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Formosa, Argentina


Formosa is the capital city of the Argentine province of Formosa, on the banks of the Paraguay River, about from Buenos Aires, on National Route 11. It has a population of about 210,000 as per the .

Formosa is the hub of the provincial industry, that processes the product of its natural resources. The port that serves the Paraguay towards the Parana River is the main transport means for the provincial production.

Notable sights of the city include the Nuestra Senora del Carmen Cathedral, the Government House, the Torelli Botanic Forest Garden, the Provincial History Museum (Museo Historico Provincial), the Estadio Centenario ("Centenary Stadium") football stadium, the Guaicole fauna reserve, the shore of the Paraguay River, the Isla de Oro Island, and the Central Square named after Jose de San Martin.

The local climate is humid sub-tropical, with average temperatures of 28 C in summer and 16 C in winter.

The El Pucu Airport , at , 7 kilometres south of the city, serves charter flights, and regular flights to Buenos Aires.

History

The lands were initially inhabited by Toba and Wichi (Mataco) aboriginals. On April 8, 1879 Commander Luis Jorge Fontana founded the settlement that would become the capital of the National Territory of Chaco from 1884 to June 15, 1955, when it gained the status of province. The Formosa campus of the National University of the Northeast was established as the National University of Formosa in 1988.

The name of the city (and the province) comes from the archaic Spanish word fermosa (currently hermosa) meaning "beautiful". The name Vuelta Fermosa or Vuelta la Formosa was used by Spanish sailors in the 16th century to describe the area where the Paraguay River makes a turn, right in front of the actual city. These sailors were searching for the legendary Sierra del Plata. Coincidentally, the province is partially antipodal to Taiwan (formerly called Formosa).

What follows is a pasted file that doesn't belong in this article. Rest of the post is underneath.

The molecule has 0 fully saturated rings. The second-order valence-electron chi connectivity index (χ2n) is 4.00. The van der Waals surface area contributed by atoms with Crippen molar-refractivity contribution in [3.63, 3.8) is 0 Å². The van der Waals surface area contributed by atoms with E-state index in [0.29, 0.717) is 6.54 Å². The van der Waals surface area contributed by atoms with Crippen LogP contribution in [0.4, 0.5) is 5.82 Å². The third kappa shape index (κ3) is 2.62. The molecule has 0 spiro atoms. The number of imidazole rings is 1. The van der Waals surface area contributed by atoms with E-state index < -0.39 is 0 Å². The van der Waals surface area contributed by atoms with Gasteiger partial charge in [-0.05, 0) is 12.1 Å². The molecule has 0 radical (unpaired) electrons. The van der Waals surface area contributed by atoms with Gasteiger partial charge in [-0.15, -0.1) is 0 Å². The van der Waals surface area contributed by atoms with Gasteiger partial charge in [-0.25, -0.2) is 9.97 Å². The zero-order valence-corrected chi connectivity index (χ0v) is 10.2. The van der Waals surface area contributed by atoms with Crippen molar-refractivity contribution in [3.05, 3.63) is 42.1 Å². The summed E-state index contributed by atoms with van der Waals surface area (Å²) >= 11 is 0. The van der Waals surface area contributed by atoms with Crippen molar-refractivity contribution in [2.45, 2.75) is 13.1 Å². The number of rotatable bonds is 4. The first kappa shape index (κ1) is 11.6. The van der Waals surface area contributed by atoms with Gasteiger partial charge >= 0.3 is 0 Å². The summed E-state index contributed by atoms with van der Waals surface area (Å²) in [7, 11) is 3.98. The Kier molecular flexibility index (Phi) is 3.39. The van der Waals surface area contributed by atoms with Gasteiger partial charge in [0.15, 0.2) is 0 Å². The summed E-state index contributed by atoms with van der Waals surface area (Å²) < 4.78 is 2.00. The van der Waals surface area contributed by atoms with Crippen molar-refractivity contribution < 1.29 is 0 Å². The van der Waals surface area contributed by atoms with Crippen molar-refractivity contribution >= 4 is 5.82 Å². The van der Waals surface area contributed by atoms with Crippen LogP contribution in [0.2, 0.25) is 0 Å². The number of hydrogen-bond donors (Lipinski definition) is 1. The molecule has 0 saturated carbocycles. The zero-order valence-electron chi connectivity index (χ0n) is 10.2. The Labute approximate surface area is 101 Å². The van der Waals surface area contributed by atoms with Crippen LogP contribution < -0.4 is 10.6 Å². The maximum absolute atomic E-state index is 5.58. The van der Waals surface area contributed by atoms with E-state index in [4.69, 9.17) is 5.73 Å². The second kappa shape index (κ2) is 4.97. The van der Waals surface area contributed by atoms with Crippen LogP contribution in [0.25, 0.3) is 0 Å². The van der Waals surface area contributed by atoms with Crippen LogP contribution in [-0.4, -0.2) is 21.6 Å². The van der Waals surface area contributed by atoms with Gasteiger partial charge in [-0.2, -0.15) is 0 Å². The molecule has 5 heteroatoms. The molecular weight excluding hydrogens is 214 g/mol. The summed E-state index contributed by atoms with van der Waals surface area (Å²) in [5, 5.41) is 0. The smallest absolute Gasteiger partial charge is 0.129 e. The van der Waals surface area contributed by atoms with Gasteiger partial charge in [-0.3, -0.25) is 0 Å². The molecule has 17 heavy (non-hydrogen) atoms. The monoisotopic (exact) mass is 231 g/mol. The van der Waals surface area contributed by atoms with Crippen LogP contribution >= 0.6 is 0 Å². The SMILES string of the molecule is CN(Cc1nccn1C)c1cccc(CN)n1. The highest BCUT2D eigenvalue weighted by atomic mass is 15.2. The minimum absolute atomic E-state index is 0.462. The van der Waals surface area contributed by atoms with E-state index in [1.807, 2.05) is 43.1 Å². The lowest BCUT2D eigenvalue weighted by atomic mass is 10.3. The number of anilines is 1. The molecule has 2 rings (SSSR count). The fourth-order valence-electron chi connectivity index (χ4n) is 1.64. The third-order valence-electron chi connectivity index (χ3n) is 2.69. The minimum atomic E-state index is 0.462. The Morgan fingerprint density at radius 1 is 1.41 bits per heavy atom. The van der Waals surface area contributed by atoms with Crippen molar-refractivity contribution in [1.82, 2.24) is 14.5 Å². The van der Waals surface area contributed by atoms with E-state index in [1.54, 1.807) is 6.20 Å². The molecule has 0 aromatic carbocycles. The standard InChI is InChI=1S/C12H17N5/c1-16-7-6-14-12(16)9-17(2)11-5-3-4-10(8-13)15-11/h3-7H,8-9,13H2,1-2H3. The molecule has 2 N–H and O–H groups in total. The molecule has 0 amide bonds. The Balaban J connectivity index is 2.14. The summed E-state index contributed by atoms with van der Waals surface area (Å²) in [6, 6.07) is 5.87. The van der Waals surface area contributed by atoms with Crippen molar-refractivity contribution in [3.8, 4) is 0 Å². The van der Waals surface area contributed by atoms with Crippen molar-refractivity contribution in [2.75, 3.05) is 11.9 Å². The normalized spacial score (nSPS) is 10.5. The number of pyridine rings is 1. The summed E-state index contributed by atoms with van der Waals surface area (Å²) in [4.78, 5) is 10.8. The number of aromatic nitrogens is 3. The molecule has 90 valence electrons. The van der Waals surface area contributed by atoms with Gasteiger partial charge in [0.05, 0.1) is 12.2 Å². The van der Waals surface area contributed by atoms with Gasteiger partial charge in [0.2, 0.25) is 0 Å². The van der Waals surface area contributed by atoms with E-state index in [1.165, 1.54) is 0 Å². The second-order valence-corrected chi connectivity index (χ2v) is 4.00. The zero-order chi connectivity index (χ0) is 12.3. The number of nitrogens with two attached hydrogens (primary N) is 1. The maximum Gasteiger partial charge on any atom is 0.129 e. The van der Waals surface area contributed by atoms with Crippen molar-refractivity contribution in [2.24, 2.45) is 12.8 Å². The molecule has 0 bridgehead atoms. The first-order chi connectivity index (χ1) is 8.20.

Formosa is mentioned in the novel Travels with My Aunt, by Graham Greene.

Culture

The city, which is only a few hundred meters away from Paraguay across the river, has a culture closer to that of Paraguay than the "porteno" culture of Buenos Aires. Laid back and relaxed, its young people relax on the Costanera, the recently restored pathway along the Rio Paraguay which serves as a venue for arts displays and features a fast-food restaurant, or at boliches, local clubs. The city's well-known cultural institutions include the Formosa Regional Historical Museum , the Juan Pablo Duffard Historical Museum (a National Historic Monument), the Qomp Toba Artisanal Museum, and the Oscar Albertazzi Arts Institute.

The city has, since the 1970s, enjoyed increasing domestic tourism as a winter destination and, since the devaluation of the peso in 2002, growing international tourism, as well. Formosa is currently home to one five-star hotel (the International Tourist Hotel) and four four-star hotels. One other five-star establishment, the Neo Formosa, is now under construction and will feature a casino and shopping gallery.

Festivals

Formosa celebrates the Fiesta de la Virgen de la Catedral in July 16th in honor of its patron saint. Celebrations, which occur in the main Plaza San Martin, include the traditional pericon dance and stalls selling everything from food to balloons.

It also celebrates the Fiesta del Rio in November, Carnaval on weekends in February and Dia de la Fundacion de Formosa in April.

Climate

The city has a climate considered as "Humid Subtropical" or "Cfa" by Koppen classification. Winters are generally mild, air frosts are very uncommon . Summers are hot and humid. During the most extreme heat waves, temperatures exceed 40C (113F). Temperatures have exceeded 35C (95F) in every season.

Rainfall can be expected throughout the year though summer is usually the wettest season. Thunderstorms can be intense with frequent lightning, powerful gusts of wind and intense precipitation.

External links

Official website (Spanish)

National University of Formosa (Spanish)

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This article is licensed under the GNU Free Documentation License. It uses material from the Wikipedia article Formosa, Argentina


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